Saturday, May 11, 2013

May is Mental Health Month

May is Mental Health Month and has provided an opportunity to raise awareness about mental health issues for more than 50 years.
Mental Health America launched Mental Health Week, which eventually became May is Mental Health Month, in 1949. Each May, Americans recognize Mental Health Month with events and activities in communities across the country. The theme for Mental Health Month this year is "Get Connected" to emphasize the important role of social relationships in protecting and improving mental health and building resiliency. Many organizations, including NAMI, engage in efforts to promote Mental Health Month.
There are now designated times in May for groups to raise awareness and advocate for improvements in research, prevention and treatment on specific mental health issues. The first week in May, for example, has been designated as Children's Mental Health Week. But the specific times are not as important as educating about all mental illnesses any time of the year.
Mental Health Ministries is featuring several downloadable resources that may be helpful in your planning. Many of our free print resources are available in Spanish. In addition, these resources are available on the NAMI FaithNet Web site, in the resources section.

I believe that anyone and everyone who has mental health issues should be vocal about them and share their stories with others. It's important to raise awareness for this sometimes silent illness. We need to educate everyone that mental illness is not something to be ashamed of and hide away from others as if you are contagious.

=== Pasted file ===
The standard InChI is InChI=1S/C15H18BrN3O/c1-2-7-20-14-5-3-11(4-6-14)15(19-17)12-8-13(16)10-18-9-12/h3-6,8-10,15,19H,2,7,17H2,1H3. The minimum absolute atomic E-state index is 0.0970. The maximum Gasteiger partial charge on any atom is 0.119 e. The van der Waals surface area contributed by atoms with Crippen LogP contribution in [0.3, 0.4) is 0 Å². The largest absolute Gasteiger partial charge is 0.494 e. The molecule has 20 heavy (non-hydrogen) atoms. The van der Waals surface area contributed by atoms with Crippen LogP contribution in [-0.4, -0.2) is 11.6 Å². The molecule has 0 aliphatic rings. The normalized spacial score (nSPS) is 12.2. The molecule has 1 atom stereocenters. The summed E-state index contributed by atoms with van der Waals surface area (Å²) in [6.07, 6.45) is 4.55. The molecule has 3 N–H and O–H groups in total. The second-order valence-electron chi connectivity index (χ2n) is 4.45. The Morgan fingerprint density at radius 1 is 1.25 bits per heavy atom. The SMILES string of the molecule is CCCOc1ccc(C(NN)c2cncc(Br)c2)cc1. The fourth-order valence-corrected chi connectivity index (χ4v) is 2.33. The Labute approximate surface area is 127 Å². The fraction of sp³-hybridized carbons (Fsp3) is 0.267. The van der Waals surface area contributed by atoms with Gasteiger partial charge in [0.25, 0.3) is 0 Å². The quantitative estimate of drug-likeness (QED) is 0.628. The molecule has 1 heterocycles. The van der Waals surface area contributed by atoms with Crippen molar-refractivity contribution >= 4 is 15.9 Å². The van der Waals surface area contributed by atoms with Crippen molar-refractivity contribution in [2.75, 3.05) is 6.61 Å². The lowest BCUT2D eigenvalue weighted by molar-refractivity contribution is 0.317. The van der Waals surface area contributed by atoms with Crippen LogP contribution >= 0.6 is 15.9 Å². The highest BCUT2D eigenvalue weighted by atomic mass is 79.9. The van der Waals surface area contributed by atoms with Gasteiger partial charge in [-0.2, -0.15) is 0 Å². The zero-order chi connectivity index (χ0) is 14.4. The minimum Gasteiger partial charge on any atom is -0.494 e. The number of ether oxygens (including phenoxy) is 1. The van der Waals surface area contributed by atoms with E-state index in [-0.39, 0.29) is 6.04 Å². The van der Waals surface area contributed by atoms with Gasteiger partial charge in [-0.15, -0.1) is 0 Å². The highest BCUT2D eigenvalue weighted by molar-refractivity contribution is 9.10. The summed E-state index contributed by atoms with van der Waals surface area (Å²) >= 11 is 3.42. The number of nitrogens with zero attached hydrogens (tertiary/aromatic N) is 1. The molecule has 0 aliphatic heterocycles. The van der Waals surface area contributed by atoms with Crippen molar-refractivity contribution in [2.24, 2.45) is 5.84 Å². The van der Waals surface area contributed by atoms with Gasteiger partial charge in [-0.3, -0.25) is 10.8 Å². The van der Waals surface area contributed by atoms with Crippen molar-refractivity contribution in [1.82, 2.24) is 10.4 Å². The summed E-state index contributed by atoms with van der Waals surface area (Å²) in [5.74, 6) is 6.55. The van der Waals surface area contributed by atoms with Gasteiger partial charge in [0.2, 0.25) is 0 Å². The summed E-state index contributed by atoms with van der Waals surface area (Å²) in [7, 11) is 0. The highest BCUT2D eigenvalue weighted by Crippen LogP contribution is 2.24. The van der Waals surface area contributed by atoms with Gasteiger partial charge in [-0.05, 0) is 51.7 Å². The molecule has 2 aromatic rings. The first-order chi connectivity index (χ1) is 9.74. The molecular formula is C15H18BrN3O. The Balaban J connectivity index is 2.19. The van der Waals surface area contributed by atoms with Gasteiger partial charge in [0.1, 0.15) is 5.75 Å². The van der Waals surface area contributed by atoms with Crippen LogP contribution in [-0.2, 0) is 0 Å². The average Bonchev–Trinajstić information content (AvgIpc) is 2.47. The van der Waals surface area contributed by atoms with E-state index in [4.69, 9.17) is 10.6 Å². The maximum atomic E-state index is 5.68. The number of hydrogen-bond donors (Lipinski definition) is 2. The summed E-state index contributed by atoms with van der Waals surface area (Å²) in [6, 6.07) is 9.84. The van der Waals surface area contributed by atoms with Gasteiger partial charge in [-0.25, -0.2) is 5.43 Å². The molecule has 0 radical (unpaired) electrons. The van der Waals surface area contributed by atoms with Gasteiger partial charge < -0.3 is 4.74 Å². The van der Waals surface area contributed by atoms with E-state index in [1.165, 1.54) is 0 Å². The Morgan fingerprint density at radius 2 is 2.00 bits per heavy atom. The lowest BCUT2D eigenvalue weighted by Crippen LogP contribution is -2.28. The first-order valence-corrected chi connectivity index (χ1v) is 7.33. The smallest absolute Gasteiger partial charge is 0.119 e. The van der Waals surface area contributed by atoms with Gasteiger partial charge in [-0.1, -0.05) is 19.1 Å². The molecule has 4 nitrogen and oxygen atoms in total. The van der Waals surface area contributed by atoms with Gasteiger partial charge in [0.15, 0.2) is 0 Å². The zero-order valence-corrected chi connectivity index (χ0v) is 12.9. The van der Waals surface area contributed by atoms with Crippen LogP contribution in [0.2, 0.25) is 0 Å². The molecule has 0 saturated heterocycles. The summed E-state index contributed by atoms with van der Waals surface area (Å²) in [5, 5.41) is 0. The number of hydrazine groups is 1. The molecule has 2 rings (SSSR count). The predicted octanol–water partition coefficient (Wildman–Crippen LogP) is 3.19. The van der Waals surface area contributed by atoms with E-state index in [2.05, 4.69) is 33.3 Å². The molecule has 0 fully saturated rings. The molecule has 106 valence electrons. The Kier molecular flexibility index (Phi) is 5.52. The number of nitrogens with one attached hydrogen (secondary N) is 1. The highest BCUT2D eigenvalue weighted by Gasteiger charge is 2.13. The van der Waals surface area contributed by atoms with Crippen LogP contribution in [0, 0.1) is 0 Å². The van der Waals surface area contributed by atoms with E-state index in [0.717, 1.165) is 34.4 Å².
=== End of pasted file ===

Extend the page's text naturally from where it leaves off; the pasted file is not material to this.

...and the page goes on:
People with mental illness need love and support. Support is so important in healing and maintaining a healthy balance. No one should suffer alone. 

I have a mental illness, it's called Bipolar Disorder. Along with it I also have Generalized Anxiety Disorder, Social Anxiety Disorder, Post Traumatic Stress Disorder, and Obsessive Compulsive Disorder. I am being treated by a psychiatrist and a therapist. I've shared this information with family, friends, and my church family. I have a great support system. 

I want others to have what I have. Be open with those you can trust. It's important to maintain a healthy support system. If you have a down day you'll need someone to talk to and give you a much needed boost of confidence. A positive influence is so important during your down times. Even if you need someone to listen or sit quietly with you. 

Mental Health America is using May's Mental Health Month to promote Pathways to Wellness

Don't let another day go by without sharing your story with another person. It could be your best friend, a family member, someone at your church, or even me. I'll listen.

Sharing is the first step to healthy mental health.


  1. I'm so glad you opened up and shared with the other women at your luncheon. And look at the health dialogue it started! Amazing, eh? Mental Health issues are not something to hide. Shame should not be part of dealing with mental illness. Love and support. Encouragement and positive awareness. Thank you for posting.

  2. Hat’s off. Well done, as we know that “hard work always pays off”, after a long struggle with sincere effort it’s done.

  3. Therapy emphasizes personal development within the relationship context. Therapists encourage self-reflection, recognizing that individual well-being significantly impacts partnership health. Counselor for Relationships


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